Who ever thought that a simple concept like Uber and Lyft would become a global phenomenon and be in demand by even the major car manufacturers? What is even more fascinating is the fact that both Uber and Lyft are working on going from cars with drivers to driverless cars. To make this happen faster, car manufacturers are getting in on the action – but it is hardly a ‘free ride.’ Earlier today, German automaker Volkswagen said they would invest $300 million in Gett – a smaller ride-sharing company. Four months ago, General Motors invested $500 million into Lyft, Uber’s chief rival, to develop an “on-demand network of self-driving cars.” Toyota said today that they would partner with Uber to explore ride-sharing services – not only in the possibility of driverless cars but also set up new leasing options where Uber drivers can lease their vehicles from Toyota. This deal will involve Toyota Financial Services in a setup that would allow the lease payments to be paid back with the earnings the drivers generate driving their Uber passengers.
GM also bought up Sidecar – they were Uber before Uber, but just could not compete – for $30 million to get into the ridesharing business. This collaboration seems to be a trend as Ford is also looking to partner up and expand beyond just building and selling cars. Ford’s Chairman Bill Ford said, “you’ll hear more from us” later in the year. Toyota moves marks a way for them to invest heavily into Uber by using its Financial Services arm and Mirai Creation Investment Limited Partnership. This way, Toyota has both invested in Uber’s service, but they can also sell vehicles to help Uber expand their driving pool, and aid driver wannabees in financing a car.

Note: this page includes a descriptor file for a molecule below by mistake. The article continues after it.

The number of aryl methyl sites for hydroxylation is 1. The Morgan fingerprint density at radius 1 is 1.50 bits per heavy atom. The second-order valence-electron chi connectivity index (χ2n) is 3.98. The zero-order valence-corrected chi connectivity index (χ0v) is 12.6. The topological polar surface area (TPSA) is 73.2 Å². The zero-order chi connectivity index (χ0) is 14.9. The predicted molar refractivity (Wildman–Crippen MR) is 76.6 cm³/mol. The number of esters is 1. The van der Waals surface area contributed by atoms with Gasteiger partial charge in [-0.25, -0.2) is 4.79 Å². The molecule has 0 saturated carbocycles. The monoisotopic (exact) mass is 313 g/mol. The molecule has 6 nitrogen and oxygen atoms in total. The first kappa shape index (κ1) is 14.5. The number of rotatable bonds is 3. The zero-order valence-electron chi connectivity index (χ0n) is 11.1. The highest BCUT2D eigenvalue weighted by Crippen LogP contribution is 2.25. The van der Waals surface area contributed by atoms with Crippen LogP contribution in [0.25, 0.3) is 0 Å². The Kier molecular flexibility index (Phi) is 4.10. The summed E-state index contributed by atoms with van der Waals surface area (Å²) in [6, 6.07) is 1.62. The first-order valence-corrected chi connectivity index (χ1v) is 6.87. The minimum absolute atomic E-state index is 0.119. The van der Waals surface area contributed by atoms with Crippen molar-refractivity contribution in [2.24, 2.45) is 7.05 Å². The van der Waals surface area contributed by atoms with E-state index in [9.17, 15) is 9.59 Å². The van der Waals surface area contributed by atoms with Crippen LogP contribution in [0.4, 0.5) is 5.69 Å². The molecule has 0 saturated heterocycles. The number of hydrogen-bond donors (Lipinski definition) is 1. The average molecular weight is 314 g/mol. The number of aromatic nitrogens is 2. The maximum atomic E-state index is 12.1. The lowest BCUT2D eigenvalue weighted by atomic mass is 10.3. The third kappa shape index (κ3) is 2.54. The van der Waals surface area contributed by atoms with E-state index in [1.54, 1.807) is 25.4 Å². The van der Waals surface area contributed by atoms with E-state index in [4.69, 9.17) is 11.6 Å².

Not to be left out of a great business opportunity, Apple is investing $1 billion in the Chinese ride-hailing service Didi Chuxing. This investment is certainly a political move as Apple continues to build its presence in the ever-growing Chinese smartphone market – nicely played, Apple. Google, on the other hand, is still proceeding with their driverless cars, as are Ford and Mercedes-Benz. The car companies realize that if more people start to rely on ridesharing, those people have no reason to buy a car. This scenario could save a lot of money for the consumer in payments, maintenance, paying for gas and insurance. With fewer cars on the road, this could also help with the environment and make driving more pleasurable. The future is wide open - who would have ever thought that Uber would be worth $60 billion dollars? It will be interesting to see just where ridesharing goes in the next 5 to 10 years.